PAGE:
The United States and China are quickly scaling up efforts to mine materials in outer space, igniting fears of a new space war. After President Trump signed an executive order earlier this year declaring that space should not be a “global commons,” his administration has promised to pay for rocks collected from the moon’s surface by private companies, and has been at work drafting an international agreement that would allow companies to own resources they mine outside Earth. China is laying the groundwork to mine in outer space, too, with one Chinese startup aiming to send spacecraft to the moon this year to test potential mining technologies. Much of the world is uneasy about these developments, and a global coalition of scientists and former government officials is calling on the United Nations to develop a treaty that regulates space mining—similar to how the Antarctic Treaty System has banned mining indefinitely in Antarctica.
On a new episode of Resources Radio this week, Alex Gilbert from the Payne Institute for Public Policy at the Colorado School of Mines explores how the United States has quickly emerged as a global leader in space resources development. The nation’s “innovative business culture” and NASA’s increasing reliance on public-private partnerships have generated new commercial interest in outer space and have helped reduce the launch costs for ambitious missions. Still, Gilbert cautions that commercial mining projects are only in the nascent stages, and more effort is required to locate the most lucrative resources, establish coherent legal frameworks governing outer space, and minimize possible environmental damages. “If we're looking at outer space mining as a future part of the economic sphere—as part of the geostrategic sphere—how do we manage that in a way that's equitable? How do we make sure that does not lead to future conflict back on Earth?” Gilbert asks. “That's going to be a challenge.”
Related research and commentary:
How should fuel economy standards be structured to most efficiently reduce emissions?
Recent research has found that the federal government’s long-running fuel economy standards have saved consumers money and have greatly reduced greenhouse gas emissions—and the study’s authors recommend more stringent regulations in the coming years. But the future of these standards depends on the results of this year’s presidential election. Democratic nominee Joe Biden has emphasized that his administration would make fuel economy standards more ambitious than under the Obama administration, while the Trump administration currently is embroiled in lawsuits surrounding its push to relax federal fuel economy standards and limit California’s authority to set its own regulations. And while an appeals court recently rejected the current administration's attempt to make penalties less severe for automakers that fail to meet fuel economy requirements, the case also makes clear how pivotal the federal judiciary is to environmental policy, and the significance of the president's power to fill judicial vacancies.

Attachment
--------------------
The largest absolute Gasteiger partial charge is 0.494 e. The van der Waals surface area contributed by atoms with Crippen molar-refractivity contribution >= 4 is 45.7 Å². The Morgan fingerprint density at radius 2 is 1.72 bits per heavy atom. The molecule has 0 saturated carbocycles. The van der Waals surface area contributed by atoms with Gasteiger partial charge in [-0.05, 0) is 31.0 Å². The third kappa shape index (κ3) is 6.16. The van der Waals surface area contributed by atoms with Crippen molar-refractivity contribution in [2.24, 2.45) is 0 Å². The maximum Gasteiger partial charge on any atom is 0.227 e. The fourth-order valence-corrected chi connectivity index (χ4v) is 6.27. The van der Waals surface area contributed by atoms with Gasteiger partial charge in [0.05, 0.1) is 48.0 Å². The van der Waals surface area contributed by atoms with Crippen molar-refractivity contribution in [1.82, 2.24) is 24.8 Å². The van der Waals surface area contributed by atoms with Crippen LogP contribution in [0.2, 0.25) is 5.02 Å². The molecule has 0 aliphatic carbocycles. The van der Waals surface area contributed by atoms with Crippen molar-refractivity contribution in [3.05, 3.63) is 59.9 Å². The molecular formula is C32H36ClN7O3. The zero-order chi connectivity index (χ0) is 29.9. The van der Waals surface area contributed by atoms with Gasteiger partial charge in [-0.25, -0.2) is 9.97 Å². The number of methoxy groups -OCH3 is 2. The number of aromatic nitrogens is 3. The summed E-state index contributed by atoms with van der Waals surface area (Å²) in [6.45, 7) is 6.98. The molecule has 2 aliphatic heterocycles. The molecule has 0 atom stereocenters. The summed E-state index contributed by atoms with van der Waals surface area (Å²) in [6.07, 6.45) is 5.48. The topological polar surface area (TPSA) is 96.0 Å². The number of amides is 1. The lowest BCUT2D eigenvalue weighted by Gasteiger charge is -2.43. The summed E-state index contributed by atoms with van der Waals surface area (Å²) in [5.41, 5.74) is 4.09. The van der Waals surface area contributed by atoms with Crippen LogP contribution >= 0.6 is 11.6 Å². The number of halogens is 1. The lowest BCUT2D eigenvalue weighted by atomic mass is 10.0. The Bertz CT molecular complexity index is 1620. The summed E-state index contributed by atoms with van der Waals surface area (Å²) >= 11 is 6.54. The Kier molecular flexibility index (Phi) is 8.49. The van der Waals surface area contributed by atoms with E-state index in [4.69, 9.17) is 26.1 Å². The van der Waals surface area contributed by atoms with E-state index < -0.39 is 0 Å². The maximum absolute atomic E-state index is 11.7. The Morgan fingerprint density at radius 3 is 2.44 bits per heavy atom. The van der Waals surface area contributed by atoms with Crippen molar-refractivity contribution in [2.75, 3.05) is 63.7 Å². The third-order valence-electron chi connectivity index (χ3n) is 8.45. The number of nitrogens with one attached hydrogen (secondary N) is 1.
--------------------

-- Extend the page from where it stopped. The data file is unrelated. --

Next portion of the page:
Given the likelihood of Joe Biden pursuing greenhouse gas reduction policies if he is elected president, RFF Senior Fellow Joshua Linn explores in a new issue brief how fuel economy standards can be made more efficient. The US Environmental Protection Agency typically sets identical fuel economy standards for cars within the same vehicle class, effectively assuming that all cars within that class travel about the same number of miles over their lifetime. But according to Linn, real-world mileage for vehicle models within the same class can vary by as much as 10 to 15 percent, so treating an entire vehicle class the same effectively encourages automakers to reduce emissions from vehicles that are on the road less. Instead, Linn proposes that policymakers structure fuel economy standards around a vehicle’s actual miles traveled, rather than a vehicle’s type. “[This] would reduce the costs of achieving [greenhouse gas] standards appreciably—perhaps as much as 30 percent,” Linn says.
Related research and commentary:
- Issue brief: Reducing the Costs of Federal Fuel Economy and Greenhouse Gas Standards by Accurately Estimating Lifetime Vehicle Miles Traveled
- Report: Making Sense of the Trump Administration's Fuel Economy Standard Rollback
- Magazine: The Effect of Standards for New Vehicle Fuel Economy and GHG Emissions on US Consumers